"The numbers loop around in a circle" I tried to explain.

She wasn't buying it. She looked at me and once more said "It's all very confusing. It worked yesterday after the man installed it but I pressed the wrong channel and now I can't get the programme I want".

When I tried to explain to her that there was nothing wrong with the setup of the telly it was as if I was talking a different language. She was sticking to her story that it worked yesterday after it had been installed but some button she pressed had broken it and now she wasn't able to change channels. This lady may be in her eighties but mentally she is all there so I was confused. Could it be possible that there is a magical mode that makes it easy to use for the elderly? I searched for one and couldn't find it. Maye she is just too proud to admit that she cannot use the remote but to be honest it is a usability nightmare. The buttons are too small, the text is not clear enough and the timings are too unforgiving for someone whose dexterity is not what it used to be.

I have abandoned my attempt at teaching her to use the Philips remote. I am now on the lookout for an alternative remote with big clear buttons but that won't necessarily solve the unforgiving timings. I also need to be careful not to hurt this lady's feelings.

For anyone who is interested you can download a copy of the manual for this TV here: Philips 3000 Series manual. There is a good picture of the offending remote on page 8.


JThelen said…
There's definitely a lesson here, but usability isn't it. The lesson here is on willful ignorance. While as a CS rep you're right in doing what you can not to offend her, the fact is that she doesn't know and more importantly from how you describe it, doesn't *want* to know. She's clearly happier blaming it on something breaking in order to at least partially shift blame away from her own inadequacies in dealing with new technology.
mbp said…
Hi JT you are very harsh and remember that I am only guessing at this ladies motivation.

I have other elderly relatives and I am often reminded of how much of the world becomes inaccessible to the aging population due to bad interface design. Even products that are designed specifically for the elderly often have chronically bad usability.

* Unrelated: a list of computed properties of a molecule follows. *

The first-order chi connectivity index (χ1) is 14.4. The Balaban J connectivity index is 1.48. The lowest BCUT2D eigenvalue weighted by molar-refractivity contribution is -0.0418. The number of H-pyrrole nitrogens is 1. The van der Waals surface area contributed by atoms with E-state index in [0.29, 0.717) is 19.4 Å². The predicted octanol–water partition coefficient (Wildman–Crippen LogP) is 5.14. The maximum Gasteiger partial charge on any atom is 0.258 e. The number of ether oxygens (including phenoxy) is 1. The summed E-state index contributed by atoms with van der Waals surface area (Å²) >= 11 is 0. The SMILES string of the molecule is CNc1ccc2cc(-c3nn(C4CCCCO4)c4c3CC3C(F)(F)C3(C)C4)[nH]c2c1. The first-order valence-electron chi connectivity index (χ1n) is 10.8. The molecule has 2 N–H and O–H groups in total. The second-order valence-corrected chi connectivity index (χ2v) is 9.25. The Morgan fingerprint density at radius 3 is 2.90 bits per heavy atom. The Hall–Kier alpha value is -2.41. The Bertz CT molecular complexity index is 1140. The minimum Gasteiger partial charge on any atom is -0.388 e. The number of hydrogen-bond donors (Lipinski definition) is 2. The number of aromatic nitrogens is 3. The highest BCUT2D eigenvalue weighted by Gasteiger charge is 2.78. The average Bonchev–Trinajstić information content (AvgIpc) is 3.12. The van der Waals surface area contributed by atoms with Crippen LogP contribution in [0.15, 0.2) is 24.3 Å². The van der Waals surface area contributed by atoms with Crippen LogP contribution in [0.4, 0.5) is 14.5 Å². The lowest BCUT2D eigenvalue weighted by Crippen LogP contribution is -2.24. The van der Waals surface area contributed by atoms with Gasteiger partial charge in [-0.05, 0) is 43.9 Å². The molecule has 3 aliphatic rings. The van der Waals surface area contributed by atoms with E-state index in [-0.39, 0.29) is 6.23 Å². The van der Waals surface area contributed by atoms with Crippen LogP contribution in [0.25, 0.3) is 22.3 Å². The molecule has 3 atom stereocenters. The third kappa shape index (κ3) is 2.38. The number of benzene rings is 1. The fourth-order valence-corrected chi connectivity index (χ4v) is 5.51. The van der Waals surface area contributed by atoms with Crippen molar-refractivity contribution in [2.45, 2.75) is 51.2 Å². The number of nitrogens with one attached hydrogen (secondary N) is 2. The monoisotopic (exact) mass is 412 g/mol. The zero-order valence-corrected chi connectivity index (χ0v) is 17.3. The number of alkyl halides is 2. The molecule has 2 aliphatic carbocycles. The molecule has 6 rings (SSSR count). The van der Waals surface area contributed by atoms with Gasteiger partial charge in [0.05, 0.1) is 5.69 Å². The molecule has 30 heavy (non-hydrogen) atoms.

I do agree with you though that we can be our own worst enemies in not admitting to a problem and seeking realistic solutions. It would certainly have made my job easier if this lady had said to me: "I cannot use this remote control because the buttons are too small".
Cap'n John said…
MBP, if you can get it through Amazon (maybe UK Amazon?) this is what you want: Large 6-button remote
Cap'n John said…
Actually this one might be even better, because the previously linked remote not only has uni-color buttons but the Volume & Channel buttons are all identically sized triangles, whereas this remote has a Green On/Off button, Blue Channel up/down buttons, and Orange volume up/down buttons.
mbp said…
Thanks Capn John. They both look like a big improvement. I will check UK Amazon because there may be compatibility issues with the US version in Europe.
DM Osbon said…
My own mother - who is close to 80 - resists me teaching her anything to do with remote controls, her mobile or laptop. I always get blamed that I don't explain myself properly but I feel it's more that she rather not know.
mbp said…
Gosh DM I am impressed that she uses a mobile and a laptop. My own mother (88 last week) is a technophobe and panics when confronted with any technology developed after about 1960.

This has become a real handicap as she gets older because she cannot use many conveniences that would improve her quality of life. Never mind computers and the internet. My mum will not use a microwave oven or even the stair lift we installed in her house.
mbp said…
I should explain by the way that my mother was not the lady mentioned in the main article. If it was my mum I would have known better even before we started.
DM Osbon said…
Ah but there's owning something and using it & owning something and never turning it on. The latter applies and so they may just as well be back in the shop.